Category Archives: corporate bonds

20/8/20: All Markets are Now Monetized


While the economy burns, the stock markets are literally going bonkers. Here are the main implied volatility options:

Which are symmetric, in so far as they treat volatility as symmetrically-valued to the upside and downside. And here is another way of looking at the same concept via repricing speed, or the rate of change in actual P/E ratios of S&P500 over longer time horizons, in this case: 20 weeks running P/E ratios change:

Source of the chart is @longvieweconomics. What does the above show? We have S&P500 at an all-time high. S&P500's PE ratio (PER) is only slightly below the 2000 peak. And, we have the fastest rate of S&P over-valuation increase in history - full 85 percentage points trough to peak. Both, the fundamentals and the momentum of their deterioration are absolutely out of control. Of course, this is just the stocks. One must never mention the massive bubble blown up by the Fed in the bonds markets. 

The 20-weeks moving change in weekly yields for Aaa-rated bonds maxed out at historical high of -44.06% (remember, lower yields = higher prices) in the week of July 31st this year. Top three historically highest rates of change took place in the three weeks of July 24th-August 7 this year. Overall range of bonds repricing is in the range of 60 percentage points in the current cycle:

This is plain horrendous: there is nothing in the macro and micro fundamentals that can warrant these changes. Except for the expectation of continued monetary accommodation of the Wall Street into the infinitely long future. 

8/3/20: Global Economy’s Titanic: Meet Your Iceberg

Here's that iceberg that is drifting toward our economy's Titanic... and no, it ain't a virus, but it is our choice:

Via: @Schuldensuehner

Years of easy credit, easy money. The pile of debt from Baa to lower ratings is the real threat here, for its sustainability is heavily contingent on two highly correlated factors: cost of debt (interest rates) and availability of liquidity. The two factors are closely correlated, but are also somewhat distinct. And both are linked to the state of the global economy.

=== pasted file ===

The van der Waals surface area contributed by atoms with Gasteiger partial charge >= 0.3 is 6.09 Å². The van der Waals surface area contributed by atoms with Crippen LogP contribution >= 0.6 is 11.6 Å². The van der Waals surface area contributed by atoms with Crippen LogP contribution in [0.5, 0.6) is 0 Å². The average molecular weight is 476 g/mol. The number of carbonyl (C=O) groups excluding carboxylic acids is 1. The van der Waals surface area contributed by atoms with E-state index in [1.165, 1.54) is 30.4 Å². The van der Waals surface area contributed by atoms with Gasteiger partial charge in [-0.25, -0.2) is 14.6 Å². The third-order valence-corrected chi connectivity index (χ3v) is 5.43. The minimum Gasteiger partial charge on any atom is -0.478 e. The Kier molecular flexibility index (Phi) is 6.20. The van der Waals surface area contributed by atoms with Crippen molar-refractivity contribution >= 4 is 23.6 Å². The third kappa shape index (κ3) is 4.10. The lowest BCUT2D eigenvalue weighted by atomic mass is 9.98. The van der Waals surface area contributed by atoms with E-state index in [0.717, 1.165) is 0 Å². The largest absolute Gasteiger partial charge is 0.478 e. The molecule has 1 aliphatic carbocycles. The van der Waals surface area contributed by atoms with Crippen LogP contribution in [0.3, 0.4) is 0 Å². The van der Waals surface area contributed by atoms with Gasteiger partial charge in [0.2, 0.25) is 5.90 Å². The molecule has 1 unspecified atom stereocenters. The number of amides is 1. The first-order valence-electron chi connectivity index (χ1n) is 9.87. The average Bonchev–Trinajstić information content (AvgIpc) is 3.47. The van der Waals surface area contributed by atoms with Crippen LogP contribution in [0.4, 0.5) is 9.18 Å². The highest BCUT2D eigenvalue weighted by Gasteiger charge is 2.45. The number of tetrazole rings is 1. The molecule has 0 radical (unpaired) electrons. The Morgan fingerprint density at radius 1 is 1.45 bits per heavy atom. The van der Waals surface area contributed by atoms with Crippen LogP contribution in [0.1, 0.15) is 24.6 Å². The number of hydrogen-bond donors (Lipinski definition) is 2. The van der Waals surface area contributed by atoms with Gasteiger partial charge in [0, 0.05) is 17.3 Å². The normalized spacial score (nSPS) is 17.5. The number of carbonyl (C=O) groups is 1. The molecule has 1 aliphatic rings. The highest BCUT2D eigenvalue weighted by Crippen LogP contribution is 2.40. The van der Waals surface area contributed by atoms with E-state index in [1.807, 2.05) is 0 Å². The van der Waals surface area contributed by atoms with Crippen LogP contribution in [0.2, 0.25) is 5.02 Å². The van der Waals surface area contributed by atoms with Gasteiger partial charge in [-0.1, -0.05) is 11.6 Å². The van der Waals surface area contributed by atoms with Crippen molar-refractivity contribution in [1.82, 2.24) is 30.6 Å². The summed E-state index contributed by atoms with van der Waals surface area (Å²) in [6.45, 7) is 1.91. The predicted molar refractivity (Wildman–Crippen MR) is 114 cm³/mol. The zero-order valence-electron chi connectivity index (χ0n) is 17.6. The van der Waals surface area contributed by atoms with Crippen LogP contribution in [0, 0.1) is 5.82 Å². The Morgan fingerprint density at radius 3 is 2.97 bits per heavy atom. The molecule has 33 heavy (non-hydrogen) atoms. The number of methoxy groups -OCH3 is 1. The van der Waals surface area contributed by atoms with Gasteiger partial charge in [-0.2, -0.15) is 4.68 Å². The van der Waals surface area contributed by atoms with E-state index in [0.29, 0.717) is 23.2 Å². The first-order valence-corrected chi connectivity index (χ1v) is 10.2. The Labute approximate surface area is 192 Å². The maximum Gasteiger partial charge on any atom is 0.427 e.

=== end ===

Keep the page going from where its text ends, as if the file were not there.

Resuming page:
There are additional problems hidden within A and even Aa rated debt, since these ratings are vulnerable to downgrades, and current Aa rating shifting to Baa or Ba will entail a discrete jump in the cost of debt refinancing and carry.

16/10/2019:Corporate Bond Markets are Primed for a Blowout

My this week's column for The Currency is covering the build up of systemic risks in the global corporate bond markets:

Synopsis: "Individual firms can be sensitive to the periodic repricing of risk by the investors. But collectively, the entire global corporate bond market is sitting on a powder keg of ultra-low government bond yields, with a risk-off fuse lit by the strengthening worries about global economic growth prospects. Currently, over USD 16 trillion worth of government bonds are traded at negative yields. This implies that in the longer run, market pricing is forcing accumulation of significant losses on balance sheets of all institutional investors holding government securities. Even a small correction in these markets can trigger investors to start offloading higher-risk corporate debt to pre-empt contagion from sovereign bonds markets and liquidate liquidity risk exposures."

17/9/19: Flight from Fundamentals is Flight from Quality: Corporate Risk

Great chart via @jessefelder highlighting the extent to which the bond markets are getting seriously divorced from the normal 'fundamentals' of corporate finance:

Corporate debt has expanded at roughly x2 the rate of growth of corporate earnings since the start of this decade. And corporate bond yields are persistently heading South (see: and investment for growth is falling (see: Which continues to put more and more pressure on corporate valuations. As a friend recently remarked, at 2% interest rates, the game will be over. It might be over at 2% or 3% or 1.5%... take your number pick with a pinch of sarcasm... but one thing is certain, earnings no longer sustain markets valuations, real corporate investment no longer sustains financialized investment models, and economy no longer sustain real, broadly-based growth. Something must give.